The Commission just hosted a major conference on the Sahel food crisis. We brought together the Sahel governments, the UN, regional organisations and donors to work out how we can overcome the crisis and build resilience. We charted an ambitious course ahead. The Sahel needs solutions today and a better future for its children, so that they can grow up, dream and have the possibility of their dreams coming true. To tell us more about this, I invited the Spanish football star Raul Gonzalez, who is goodwill ambassador against hunger in the European Commission’s joint campaign with the Food and Agriculture Organisation and the European Professional Football Leagues.
Raul: I was recently in Chad, where a hunger crisis is raging. I saw for myself the terrible effect that hunger has on the most vulnerable – children. The problem is massive: in Chad and the other six countries of the Sahel region in Africa, more than a million kids are threatened by hunger. This means the very future of these impoverished countries is at risk.
Humanitarian organisations and donors work around the clock, and I was impressed by their efforts to save lives. But my trip convinced me that we must also help make these lives worth living. This requires not just action against hunger today, but also building up resilience and stimulating development.
With their funds and work on the ground, the European Commission and FAO are trying to do both. In Chad, I saw for myself the difference their assistance makes: pulling children, families and communities out of the hunger danger, and helping them walk steadily on their own feet toward a better future.
Although the crisis is terrible, I left Chad feeling optimistic – probably I caught this optimism from the children and young people I met during my trip. Their enthusiasm and thirst for life left a deep impression on me. In Mao, one of the regions worst-hit by the hunger crisis, I met a fellow football player – a young boy who stood out among his classmates because he wore a Real Madrid t-shirt. He dreams of becoming a professional footballer. But the boy’s family has nothing and Mao has no sports clubs, no football pitches, no coaches, not even shoes or footballs. It was obvious that this boy had very few opportunities to pursue his dream. As a football player who managed to achieve my dreams, and as a father, I cannot stop thinking about this boy. And I wish we could create opportunities for kids like him to grow healthy and to know that they can be what they want to be.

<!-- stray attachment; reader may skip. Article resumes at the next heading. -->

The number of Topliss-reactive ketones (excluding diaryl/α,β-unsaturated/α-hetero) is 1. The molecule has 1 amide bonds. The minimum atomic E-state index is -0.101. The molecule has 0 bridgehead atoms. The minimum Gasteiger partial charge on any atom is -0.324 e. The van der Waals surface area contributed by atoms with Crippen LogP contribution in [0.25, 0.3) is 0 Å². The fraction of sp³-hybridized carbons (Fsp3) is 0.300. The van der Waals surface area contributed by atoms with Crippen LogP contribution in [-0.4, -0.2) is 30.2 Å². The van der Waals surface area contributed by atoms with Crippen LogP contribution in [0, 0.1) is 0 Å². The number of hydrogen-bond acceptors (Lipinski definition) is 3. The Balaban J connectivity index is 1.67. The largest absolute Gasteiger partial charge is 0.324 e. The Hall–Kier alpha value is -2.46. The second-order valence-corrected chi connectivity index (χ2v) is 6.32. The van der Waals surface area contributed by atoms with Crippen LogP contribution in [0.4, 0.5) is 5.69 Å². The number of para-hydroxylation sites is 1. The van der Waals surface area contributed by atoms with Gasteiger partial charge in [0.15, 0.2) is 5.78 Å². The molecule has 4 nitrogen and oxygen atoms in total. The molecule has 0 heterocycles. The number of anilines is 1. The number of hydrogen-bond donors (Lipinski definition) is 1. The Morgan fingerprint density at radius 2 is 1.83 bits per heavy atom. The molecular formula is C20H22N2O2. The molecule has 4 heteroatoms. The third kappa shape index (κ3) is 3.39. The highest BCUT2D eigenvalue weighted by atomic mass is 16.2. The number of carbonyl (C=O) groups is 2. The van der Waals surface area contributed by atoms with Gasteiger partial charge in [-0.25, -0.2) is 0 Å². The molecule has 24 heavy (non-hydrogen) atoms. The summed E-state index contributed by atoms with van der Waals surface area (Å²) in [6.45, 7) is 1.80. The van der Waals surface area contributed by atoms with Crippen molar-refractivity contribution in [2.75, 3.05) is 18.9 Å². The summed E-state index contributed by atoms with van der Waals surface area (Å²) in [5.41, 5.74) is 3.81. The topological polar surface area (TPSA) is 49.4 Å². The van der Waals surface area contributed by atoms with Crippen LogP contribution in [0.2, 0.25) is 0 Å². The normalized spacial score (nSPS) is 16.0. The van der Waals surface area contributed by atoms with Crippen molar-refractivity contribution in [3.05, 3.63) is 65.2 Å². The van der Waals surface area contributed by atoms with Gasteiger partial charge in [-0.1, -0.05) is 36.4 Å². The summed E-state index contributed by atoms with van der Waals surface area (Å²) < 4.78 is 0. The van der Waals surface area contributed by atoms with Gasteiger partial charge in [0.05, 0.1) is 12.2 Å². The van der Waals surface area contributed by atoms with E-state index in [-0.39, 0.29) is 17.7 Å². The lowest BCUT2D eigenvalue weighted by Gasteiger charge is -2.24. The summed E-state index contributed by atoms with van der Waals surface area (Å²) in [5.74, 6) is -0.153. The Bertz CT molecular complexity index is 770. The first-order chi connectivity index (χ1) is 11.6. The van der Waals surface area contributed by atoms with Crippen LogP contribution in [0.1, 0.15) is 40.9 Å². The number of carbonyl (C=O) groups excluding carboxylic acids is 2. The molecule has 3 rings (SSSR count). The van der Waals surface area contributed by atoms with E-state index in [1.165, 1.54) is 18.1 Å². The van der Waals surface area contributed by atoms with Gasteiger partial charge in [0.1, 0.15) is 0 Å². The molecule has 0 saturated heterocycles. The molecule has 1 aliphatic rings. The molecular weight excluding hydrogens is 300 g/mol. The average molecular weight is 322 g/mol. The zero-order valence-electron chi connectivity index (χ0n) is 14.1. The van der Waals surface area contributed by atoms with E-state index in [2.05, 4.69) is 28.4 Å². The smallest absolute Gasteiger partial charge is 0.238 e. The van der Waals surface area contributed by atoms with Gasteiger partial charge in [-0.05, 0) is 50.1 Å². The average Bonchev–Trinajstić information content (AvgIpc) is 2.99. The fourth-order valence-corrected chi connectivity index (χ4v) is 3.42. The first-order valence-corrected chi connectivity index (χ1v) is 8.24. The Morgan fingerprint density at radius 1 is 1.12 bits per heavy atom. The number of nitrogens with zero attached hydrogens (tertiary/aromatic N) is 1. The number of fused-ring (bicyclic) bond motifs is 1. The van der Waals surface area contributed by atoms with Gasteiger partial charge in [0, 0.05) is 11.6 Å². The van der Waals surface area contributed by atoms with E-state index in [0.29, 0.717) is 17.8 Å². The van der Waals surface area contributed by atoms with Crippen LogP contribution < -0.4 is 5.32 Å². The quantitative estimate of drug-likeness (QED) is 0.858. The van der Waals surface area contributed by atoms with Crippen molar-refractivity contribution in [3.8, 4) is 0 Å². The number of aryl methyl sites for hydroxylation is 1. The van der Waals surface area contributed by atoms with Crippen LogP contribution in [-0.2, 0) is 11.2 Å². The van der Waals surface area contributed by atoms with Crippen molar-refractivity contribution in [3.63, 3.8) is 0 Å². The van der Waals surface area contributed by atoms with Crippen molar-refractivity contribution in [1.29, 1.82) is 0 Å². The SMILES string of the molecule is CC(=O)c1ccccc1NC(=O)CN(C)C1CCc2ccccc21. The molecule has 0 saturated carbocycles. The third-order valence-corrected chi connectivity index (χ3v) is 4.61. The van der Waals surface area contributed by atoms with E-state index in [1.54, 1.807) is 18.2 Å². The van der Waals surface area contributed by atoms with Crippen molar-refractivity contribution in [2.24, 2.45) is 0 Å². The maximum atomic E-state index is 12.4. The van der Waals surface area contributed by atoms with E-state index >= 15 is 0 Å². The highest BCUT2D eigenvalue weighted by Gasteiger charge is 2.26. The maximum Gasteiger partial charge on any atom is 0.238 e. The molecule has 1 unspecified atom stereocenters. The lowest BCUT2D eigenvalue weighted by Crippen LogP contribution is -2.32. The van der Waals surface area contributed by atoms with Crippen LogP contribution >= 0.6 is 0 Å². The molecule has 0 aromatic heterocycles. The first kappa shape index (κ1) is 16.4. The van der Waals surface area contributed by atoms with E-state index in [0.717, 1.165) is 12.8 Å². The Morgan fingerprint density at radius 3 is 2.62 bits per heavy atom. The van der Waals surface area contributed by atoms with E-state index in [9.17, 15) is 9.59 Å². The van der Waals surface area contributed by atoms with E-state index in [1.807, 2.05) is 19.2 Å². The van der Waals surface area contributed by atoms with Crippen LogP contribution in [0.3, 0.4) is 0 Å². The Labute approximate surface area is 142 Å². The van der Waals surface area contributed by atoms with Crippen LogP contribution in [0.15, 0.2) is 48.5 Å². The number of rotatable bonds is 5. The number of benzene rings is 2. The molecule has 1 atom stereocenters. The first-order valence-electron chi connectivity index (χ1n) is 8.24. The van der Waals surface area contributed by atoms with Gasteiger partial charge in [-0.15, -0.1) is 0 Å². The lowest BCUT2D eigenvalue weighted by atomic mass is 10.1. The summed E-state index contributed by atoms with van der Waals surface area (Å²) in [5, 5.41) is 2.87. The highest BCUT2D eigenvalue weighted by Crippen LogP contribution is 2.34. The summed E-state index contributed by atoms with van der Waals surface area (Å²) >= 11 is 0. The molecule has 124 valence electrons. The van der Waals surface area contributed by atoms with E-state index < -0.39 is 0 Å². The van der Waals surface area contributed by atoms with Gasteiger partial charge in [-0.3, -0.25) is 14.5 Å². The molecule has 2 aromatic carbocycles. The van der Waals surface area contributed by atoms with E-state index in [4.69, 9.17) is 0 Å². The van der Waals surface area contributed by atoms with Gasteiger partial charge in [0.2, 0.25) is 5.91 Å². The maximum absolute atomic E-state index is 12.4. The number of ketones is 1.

If given the chance to overcome hunger and to develop, the youth of Sahel can transform their impoverished countries. I recognized this potential in hundreds of young dark eyes in Chad, including those of Doloum, my translator during the trip. Having grown up in Chad, he was lucky to get a scholarship in Cuba. He went without speaking a word of Spanish, but returned to Chad fluent in the language, with a degree in his pocket and full of determination to help his country. I wish more of his nation’s children, who today convalesce in malnutrition clinics or perish from curable diseases, could have Doloum’s chances.
The way out of hunger and poverty and toward development is long and difficult, but the stakes are high – the lives and dreams of Sahel’s next generation. I am glad that Sahel’s children have professional and determined supporters like the European Commission and the FAO. And I am sure that, if we all try hard enough, if our solidarity is strong enough, we can beat hunger and offer Sahel the promise of a better future.